For nearly 2,000 young men and women — 1,997 as of yesterday — in Charles County, their moment has finally arrived after 13 years of study and all that goes with it.
One graduation procession — for North Point High School — took place last night at North Point (which plays host to all seven public high school commencement ceremonies), and Lackey, La Plata, McDonough, St. Charles, Thomas Stone and Westlake hold their commencements today and tomorrow.
As part of a well established rite of passage, high school students cross the stage one by one as their names are called out, shaking hands with the principal and accepting their long-sought-after diplomas. It is a moment like no other. A moment of real achievement, satisfaction and triumph.
No longer children, they are ready for the next phase of their young lives. College, military service, careers, marriage, children and all the other challenging, exciting and beautiful trappings of adult life lie before them like a yellow brick road. The sky’s the limit.
High school graduation is one of those glorious, momentous milestones — and the only one they will all share and celebrate at the same time, with friends they may have known since prekindergarten. Turning their tassels as one is a truly communal and memorable moment in the commencement ceremony.
These local graduates, including those from private schools in the county, have shared a lot, and now they will be going on their separate paths from here on out. You’ll hear lots of talk this week about all of the memories and friendships they pledge to carry with them.
What they’ll also carry with them is the valuable education they received in public and private schools in Charles County — and the real value of that is something they can’t truly know yet.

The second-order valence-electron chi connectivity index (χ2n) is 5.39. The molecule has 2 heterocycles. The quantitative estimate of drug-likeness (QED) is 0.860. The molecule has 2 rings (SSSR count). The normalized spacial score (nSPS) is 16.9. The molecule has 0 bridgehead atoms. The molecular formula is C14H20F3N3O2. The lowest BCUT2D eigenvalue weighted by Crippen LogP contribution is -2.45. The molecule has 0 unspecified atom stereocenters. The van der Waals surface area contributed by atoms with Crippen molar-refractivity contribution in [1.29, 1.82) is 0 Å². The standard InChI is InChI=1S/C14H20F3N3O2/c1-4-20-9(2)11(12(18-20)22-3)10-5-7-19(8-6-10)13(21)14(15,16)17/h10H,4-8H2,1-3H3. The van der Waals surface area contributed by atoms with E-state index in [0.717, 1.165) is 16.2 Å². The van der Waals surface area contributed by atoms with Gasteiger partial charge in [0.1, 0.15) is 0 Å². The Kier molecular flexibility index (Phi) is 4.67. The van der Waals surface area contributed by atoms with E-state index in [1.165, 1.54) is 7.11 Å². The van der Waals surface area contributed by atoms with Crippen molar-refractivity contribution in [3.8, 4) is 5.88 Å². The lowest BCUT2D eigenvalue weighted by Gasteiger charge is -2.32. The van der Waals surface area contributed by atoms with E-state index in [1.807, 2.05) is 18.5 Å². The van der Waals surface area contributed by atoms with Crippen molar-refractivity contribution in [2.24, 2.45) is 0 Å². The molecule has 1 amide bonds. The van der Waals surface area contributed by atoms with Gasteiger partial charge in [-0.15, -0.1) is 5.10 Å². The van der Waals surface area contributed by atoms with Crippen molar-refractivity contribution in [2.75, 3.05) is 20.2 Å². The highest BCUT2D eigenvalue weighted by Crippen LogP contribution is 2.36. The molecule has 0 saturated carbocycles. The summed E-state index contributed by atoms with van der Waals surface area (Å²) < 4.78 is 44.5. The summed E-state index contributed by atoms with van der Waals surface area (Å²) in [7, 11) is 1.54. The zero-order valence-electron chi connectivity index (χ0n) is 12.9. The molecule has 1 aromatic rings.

Their school careers were judged by numbers on tests and letters on report cards — numbers and letters that have propelled them toward the diplomas they are picking up this week and toward the futures that lie ahead of them. But how their time in the classroom will shape their lives and careers is something that can’t be quantified by those numbers and letters. It will be revealed indirectly in the knowledge and values that inform their choices, and how they meet the challenges they will soon face.
But it would be a mistake, and it would diminish their achievements so far, to suggest that now Charles high school graduates are about to enter the “real world” for the first time. They’d be the first to tell you that high school is certainly already the real world — with all its complexities, its challenges, its accommodations, its obstacles, its joys and its sorrows. Many have had to grow up fast. They can all tell you, it’s been pretty real already. At this point, anybody graduating from high school in Charles County was an infant or not yet born when the attacks of Sept. 11, 2001, occurred.
Indeed, the journey all of Charles County’s newest high school graduates have already traveled deserves to be acknowledged, respected and celebrated. These young people have navigated an increasingly rigorous academic path to get to this point. Most of them are much more familiar and comfortable with advancing technology than their elders.
And maybe best of all, they possess an enviable energy, enthusiasm and eagerness to turn the next corner.
Nobody of any age knows what life has in store for us next, but Charles graduates are hitting the ground running this week.
They have worked hard, and they deserve recognition. We salute them. We congratulate them.